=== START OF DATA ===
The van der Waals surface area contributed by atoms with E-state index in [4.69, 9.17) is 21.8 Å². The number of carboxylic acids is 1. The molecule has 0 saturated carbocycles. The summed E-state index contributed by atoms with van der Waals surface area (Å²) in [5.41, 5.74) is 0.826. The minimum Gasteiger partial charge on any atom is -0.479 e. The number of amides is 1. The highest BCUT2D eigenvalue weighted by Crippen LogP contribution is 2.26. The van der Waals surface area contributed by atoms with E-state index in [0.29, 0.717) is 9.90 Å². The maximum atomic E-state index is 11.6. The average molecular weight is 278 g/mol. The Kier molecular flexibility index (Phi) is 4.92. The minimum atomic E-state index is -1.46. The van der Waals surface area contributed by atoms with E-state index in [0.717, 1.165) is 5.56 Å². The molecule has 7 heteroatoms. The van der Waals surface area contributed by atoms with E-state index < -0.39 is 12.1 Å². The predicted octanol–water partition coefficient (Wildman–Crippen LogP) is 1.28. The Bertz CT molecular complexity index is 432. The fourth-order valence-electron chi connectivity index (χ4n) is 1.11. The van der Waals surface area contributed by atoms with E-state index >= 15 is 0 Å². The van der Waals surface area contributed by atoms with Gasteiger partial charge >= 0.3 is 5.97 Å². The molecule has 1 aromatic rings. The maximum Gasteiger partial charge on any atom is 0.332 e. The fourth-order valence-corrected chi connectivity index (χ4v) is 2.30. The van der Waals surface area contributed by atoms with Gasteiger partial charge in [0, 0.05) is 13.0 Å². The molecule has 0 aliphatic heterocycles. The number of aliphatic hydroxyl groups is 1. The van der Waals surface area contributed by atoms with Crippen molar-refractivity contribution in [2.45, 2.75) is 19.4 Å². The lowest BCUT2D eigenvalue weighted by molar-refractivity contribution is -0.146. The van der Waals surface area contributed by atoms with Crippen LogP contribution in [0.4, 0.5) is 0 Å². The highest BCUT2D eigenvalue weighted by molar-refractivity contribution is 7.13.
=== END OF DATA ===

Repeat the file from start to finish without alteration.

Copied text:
The van der Waals surface area contributed by atoms with E-state index in [4.69, 9.17) is 21.8 Å². The number of carboxylic acids is 1. The molecule has 0 saturated carbocycles. The summed E-state index contributed by atoms with van der Waals surface area (Å²) in [5.41, 5.74) is 0.826. The minimum Gasteiger partial charge on any atom is -0.479 e. The number of amides is 1. The highest BCUT2D eigenvalue weighted by Crippen LogP contribution is 2.26. The van der Waals surface area contributed by atoms with E-state index in [0.29, 0.717) is 9.90 Å². The maximum atomic E-state index is 11.6. The average molecular weight is 278 g/mol. The Kier molecular flexibility index (Phi) is 4.92. The minimum atomic E-state index is -1.46. The van der Waals surface area contributed by atoms with E-state index in [0.717, 1.165) is 5.56 Å². The molecule has 7 heteroatoms. The van der Waals surface area contributed by atoms with E-state index < -0.39 is 12.1 Å². The predicted octanol–water partition coefficient (Wildman–Crippen LogP) is 1.28. The Bertz CT molecular complexity index is 432. The fourth-order valence-electron chi connectivity index (χ4n) is 1.11. The van der Waals surface area contributed by atoms with E-state index >= 15 is 0 Å². The van der Waals surface area contributed by atoms with Gasteiger partial charge >= 0.3 is 5.97 Å². The molecule has 1 aromatic rings. The maximum Gasteiger partial charge on any atom is 0.332 e. The fourth-order valence-corrected chi connectivity index (χ4v) is 2.30. The van der Waals surface area contributed by atoms with Gasteiger partial charge in [0, 0.05) is 13.0 Å². The molecule has 0 aliphatic heterocycles. The number of aliphatic hydroxyl groups is 1. The van der Waals surface area contributed by atoms with Crippen molar-refractivity contribution in [2.45, 2.75) is 19.4 Å². The lowest BCUT2D eigenvalue weighted by molar-refractivity contribution is -0.146. The van der Waals surface area contributed by atoms with Crippen LogP contribution in [0.4, 0.5) is 0 Å². The highest BCUT2D eigenvalue weighted by molar-refractivity contribution is 7.13.